What Time Does Brunch Technically Start, Anyway?

updated Jan 10, 2024
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waffles covered with berries on a table with salad, eggs , and potatoes.
Credit: Photo: Joe Lingeman; Food Styling: Pearl Jones; Prop Styling: Vanessa Vazquez

When breakfast and lunch meet in the middle, we get the lovely, luxurious (and delicious) portmanteau of “brunch.” Perhaps you’ve arrived to your favorite restaurant on a weekend and are ready for some steak and eggs, or you’re prepping a holiday spread on Christmas morning — but what are you choosing (or calling it), breakfast or brunch? And what time is brunch, anyway?

It’s time to clear this age-old question up. In order for a standard breakfast to become a brunch, these three things have to be true:

1. It’s a weekend.

Brunch is not a Monday-through-Friday event. It’s just not. During the week, you’re either eating breakfast (if it’s before noon) or lunch (if it’s noon or later). Sorry. those are the rules! But that’s what makes brunch extra special when it comes to Saturday and Sunday. Once the weekend rolls around, the rules change and you can officially refer to your midday meal as brunch if you’re eating between the hours of 11:00 a.m. and 4 p.m. If you’re eating before 11, it’s breakfast. And the idea of lunch on a weekend doesn’t even exist (unless you really want it to).

(Image credit: Erin Wengrovius)

2. Mary and her friend Mimosa are invited.

Okay, so this one isn’t technically required, but it’s pretty important. At breakfast, it’s all about coffee, tea, or OJ. Once the mimosas, bellinis, or Bloody Marys come out, though, that means it’s brunch time. (Of course, the breakfast beverages are still welcome at brunch!).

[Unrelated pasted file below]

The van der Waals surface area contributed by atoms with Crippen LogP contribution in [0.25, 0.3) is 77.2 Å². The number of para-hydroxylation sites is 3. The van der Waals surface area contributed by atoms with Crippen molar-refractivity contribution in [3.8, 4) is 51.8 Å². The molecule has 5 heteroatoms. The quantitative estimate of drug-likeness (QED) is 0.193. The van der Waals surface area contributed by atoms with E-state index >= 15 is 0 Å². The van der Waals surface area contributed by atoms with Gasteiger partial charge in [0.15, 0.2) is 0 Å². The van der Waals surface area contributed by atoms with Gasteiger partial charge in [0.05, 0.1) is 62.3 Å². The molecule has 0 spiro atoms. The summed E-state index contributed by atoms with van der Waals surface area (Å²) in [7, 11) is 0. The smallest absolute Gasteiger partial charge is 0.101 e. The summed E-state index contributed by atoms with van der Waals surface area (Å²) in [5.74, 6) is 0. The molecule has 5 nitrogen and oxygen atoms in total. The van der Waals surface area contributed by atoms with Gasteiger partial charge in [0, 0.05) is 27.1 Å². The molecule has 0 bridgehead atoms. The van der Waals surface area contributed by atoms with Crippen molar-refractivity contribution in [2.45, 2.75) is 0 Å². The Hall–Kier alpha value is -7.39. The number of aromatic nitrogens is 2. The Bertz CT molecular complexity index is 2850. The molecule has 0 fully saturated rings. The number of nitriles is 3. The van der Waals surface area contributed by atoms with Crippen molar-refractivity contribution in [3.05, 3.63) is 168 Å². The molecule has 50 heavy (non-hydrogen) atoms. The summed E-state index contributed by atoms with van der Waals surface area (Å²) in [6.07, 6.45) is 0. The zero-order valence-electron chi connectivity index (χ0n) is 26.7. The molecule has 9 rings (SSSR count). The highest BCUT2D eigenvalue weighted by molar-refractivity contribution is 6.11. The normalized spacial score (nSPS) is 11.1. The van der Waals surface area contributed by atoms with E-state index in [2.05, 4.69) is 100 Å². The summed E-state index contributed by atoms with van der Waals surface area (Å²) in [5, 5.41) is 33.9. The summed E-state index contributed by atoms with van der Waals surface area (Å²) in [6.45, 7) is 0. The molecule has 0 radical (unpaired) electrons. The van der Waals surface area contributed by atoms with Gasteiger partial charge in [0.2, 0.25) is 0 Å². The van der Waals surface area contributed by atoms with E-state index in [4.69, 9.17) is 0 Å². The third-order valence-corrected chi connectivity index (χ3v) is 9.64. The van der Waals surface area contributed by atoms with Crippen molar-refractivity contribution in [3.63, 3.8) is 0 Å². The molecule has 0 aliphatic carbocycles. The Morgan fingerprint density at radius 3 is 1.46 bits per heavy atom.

Drinking spiked juices at breakfast might seem a little weird, but that’s okay because you’re drinking them at brunch (on a weekend). It’s totally different. Cheers to day-drinking! And if your favorite brunch spot can’t sell alcohol until noon on Sundays, don’t worry — it’s still brunch if you wrap up the meal with bubbly OJ or celery-adorned tomato juice, with a kick!

3. It’s an experience.

Realistically, breakfast is something quick, easy, and likely eaten in a rush or on-the-go. It’s there to keep you going until lunch, but you’re not really taking the time to savor the experience.

Brunch, however, is the exact opposite. It’s an experience, a little indulgent (or very), and it’s time on your calendar you intentionally carve out to kick back and revel in. You’re likely to see a luscious spread covering the table with decked-out pancakes, stuffed French toast, hybrids of your favorite lunch item with an unexpected breakfast twist, and the like.

Have all three things ever happened to you at the same time? If so, you were having brunch! And with that, it’s almost Saturday, so get ready to do it again!